April 12, 2012
Tunisia: ASF supports recognition of Human Rights violations
Tunis/Brussels – April 12, 2012. Avocats Sans Frontières (ASF) is starting its activities in support of justice in Tunisia, cradle of the “Arab Spring” of 2011. The NGO is helping eight Tunisian associations to archive and to categorize several thousand case files on human rights violations. ASF’s action will allow better utilization of the data collected in these case files and, thus, support the Tunisian society’s transition in terms of justice.
One year after the revolution, the feeling of impunity remains present in Tunisia. The population is demanding that justice be done, and the victims or their families are seeking compensation for the crimes they were subjected to: offenses against rights and fundamental liberties, repression of opponents, brutal oppression of the demonstrations before and during the 2011 revolution, mainly by the authorities.
The challenge today in Tunisia is to put in place mechanisms of transitional justice adapted to the situation: how to judge the perpetrators of violations? How to officialize the status of victims? How to indemnify them? “In this context, the needs of the victims and the expectations of the population must be taken into account while at the same time guaranteeing equitable judgment of the perpetrators of the violations,” explains Solène Rougeaux, head of the ASF mission in Tunis. “The objective is to reach a genuine reconciliation of the different elements of the society.”
One important factor in this process is the existence of reliable data on human rights violations committed in the past. Yet, while the Tunisian associations were very active in denouncing human rights violations and in assisting the victims under the regime of President Ben Ali, they were unable to systematically archive their case files. In fact, the political opponents and human rights activists suffered repression from the regime, and the work of the NGOs took place in an oppressive and often dangerous climate. The number of case files varies from one organization to another from hundreds to several million.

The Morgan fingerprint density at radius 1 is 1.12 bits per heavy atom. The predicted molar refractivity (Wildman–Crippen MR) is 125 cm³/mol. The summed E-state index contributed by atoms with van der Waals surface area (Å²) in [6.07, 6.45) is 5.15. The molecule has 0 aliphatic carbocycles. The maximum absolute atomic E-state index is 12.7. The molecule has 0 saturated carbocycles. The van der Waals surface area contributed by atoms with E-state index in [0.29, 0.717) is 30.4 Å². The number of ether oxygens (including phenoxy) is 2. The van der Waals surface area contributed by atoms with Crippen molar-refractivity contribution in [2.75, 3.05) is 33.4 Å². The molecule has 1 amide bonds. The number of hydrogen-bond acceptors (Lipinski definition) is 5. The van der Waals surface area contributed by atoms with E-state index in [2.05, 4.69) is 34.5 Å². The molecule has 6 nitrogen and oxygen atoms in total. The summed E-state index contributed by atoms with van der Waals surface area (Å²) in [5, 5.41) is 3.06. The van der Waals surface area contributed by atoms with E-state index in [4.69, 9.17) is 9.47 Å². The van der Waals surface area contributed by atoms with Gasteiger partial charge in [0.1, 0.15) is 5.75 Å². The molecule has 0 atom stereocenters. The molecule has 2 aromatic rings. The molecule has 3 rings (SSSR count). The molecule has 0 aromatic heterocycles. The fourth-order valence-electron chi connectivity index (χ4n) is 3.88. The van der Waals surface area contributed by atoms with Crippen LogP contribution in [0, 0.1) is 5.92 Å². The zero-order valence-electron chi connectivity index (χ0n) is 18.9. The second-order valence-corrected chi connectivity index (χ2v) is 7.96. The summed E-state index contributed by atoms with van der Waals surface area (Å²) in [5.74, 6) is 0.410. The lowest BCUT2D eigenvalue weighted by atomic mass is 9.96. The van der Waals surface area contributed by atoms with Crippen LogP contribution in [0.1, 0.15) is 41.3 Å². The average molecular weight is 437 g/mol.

Financed by the Swiss Federal Department of Foreign Affairs, the ASF’s project began in March of this year with a training organized in partnership with the NGO Swisspeace on the basic principles of archive management. The next stage of the project will consist of sorting the case files and encoding the data contained therein. This phase is starting in April and will last for two months.
“We are not only helping the associations to physically organize their archives but also to enter the relevant data in a database,” adds Solène Rougeaux. This database will focus on the types of violations suffered by the victims and committed by the State as well as by individuals. The goal is to have a general overview of the types of abuses that took place under the dictatorship as well as the expectations of the victims in terms of compensation, support, and justice. Moreover, this database will allow for a summary of the victims of violations based on geographic, gender and age data. “This will allow the local associations to make up their lost time under the former regime and to be more efficient in their advocacy in favor of transitional justice mechanisms in Tunisia,” concludes the head of the ASF mission.